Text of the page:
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Tregeiriog Farmhouse

A Grade II* Listed Building in Trellech United (Tryleg Unedig), Monmouthshire

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Latitude: 51.7329 / 51°43'58"N

Longitude: -2.7901 / 2°47'24"W

OS Eastings: 345530

OS Northings: 204093

OS Grid: SO455040

Mapcode National: GBR JG.22VG

Mapcode Global: VH79Q.LPBX

Entry Name: Tregeiriog Farmhouse

Listing Date: 26 March 1993

Last Amended: 28 February 2001

Grade: II*

Source: Cadw

Source ID: 2885

Building Class: Domestic

Location: Situated on a sloping site beside the by-road, approx. 2km north west of Llanishen and 1.5km south of Llangoven. The house is set back behind a front garden with the former farmyard uphill to the wes

County: Monmouthshire

Town: Monmouth

Community: Trellech United (Tryleg Unedig)

Community: Trellech United

Locality: Llanishen

Traditional County: Monmouthshire

Find accommodation in


Late C16/early C17 in origin; enlarged in the mid/late C17, probably in two phases and then remodelled c1758 at the time when the farm was occupied by the Beaufort Estate agent. Some later alterations of a minor nature.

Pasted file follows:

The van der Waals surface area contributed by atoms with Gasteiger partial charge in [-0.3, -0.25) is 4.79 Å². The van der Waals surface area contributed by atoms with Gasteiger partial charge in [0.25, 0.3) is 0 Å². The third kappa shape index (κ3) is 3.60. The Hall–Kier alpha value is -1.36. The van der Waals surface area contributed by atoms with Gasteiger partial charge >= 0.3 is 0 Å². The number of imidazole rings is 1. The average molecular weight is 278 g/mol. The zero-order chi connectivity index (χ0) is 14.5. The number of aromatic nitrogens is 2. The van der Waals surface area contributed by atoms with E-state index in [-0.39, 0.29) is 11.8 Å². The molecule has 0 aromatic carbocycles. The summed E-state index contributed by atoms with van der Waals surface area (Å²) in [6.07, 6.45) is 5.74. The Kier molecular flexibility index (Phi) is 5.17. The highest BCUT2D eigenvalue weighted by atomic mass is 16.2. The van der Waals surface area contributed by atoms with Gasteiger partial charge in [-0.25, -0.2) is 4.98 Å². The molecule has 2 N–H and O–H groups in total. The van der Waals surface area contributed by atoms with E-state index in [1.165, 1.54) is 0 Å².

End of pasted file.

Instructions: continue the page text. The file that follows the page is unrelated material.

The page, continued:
A two storeys and attic farmhouse which is stone-built with slate roofs and local red sandstone chimney stacks, one on the ridge in the cross-passage position and one on the right gable, diagonally set to the projecting chimney breast at rear of the cross range; redbrick stack to left gable end. The symmetrical 5-bay rendered front conceals the different periods of construction. There is a central gable with wave pattern bargeboards, pendant and finial. Small-pane casement glazing 8 8 panes, except for the attic window in the gable which is 6 6 (all modern replicas) set within camber-headed openings with stone sills; square-headed to attic. The central entrance has a gabled hood and a boarded door. The rendered uphill gable end has two small attic windows; limewashed rubble downhill gable end with chimney breast corbelled out at first floor level, this is flanked by attic windows. The rear elevation (also mainly limewashed) begins at the uphill end with an added (probably C18) parallel range with blocked windows and outside steps up to a granary, a 3 and a 2-light casement on the ground floor, capped chimney to the right gable. To the centre is a later C17 box-frame cross range and near the downhill end some probably early C19 windows are retained, 3 3 pane casements in elliptical heads, two on the upper floor and one, together with a C20 steel casement, in the lower floor. The wing projecting from the centre, which has a lower roof line than the main range has two more 2-light casements on each floor and a lean-to at the gable end which encloses the large external two flued stack which carries two diamond set shafts.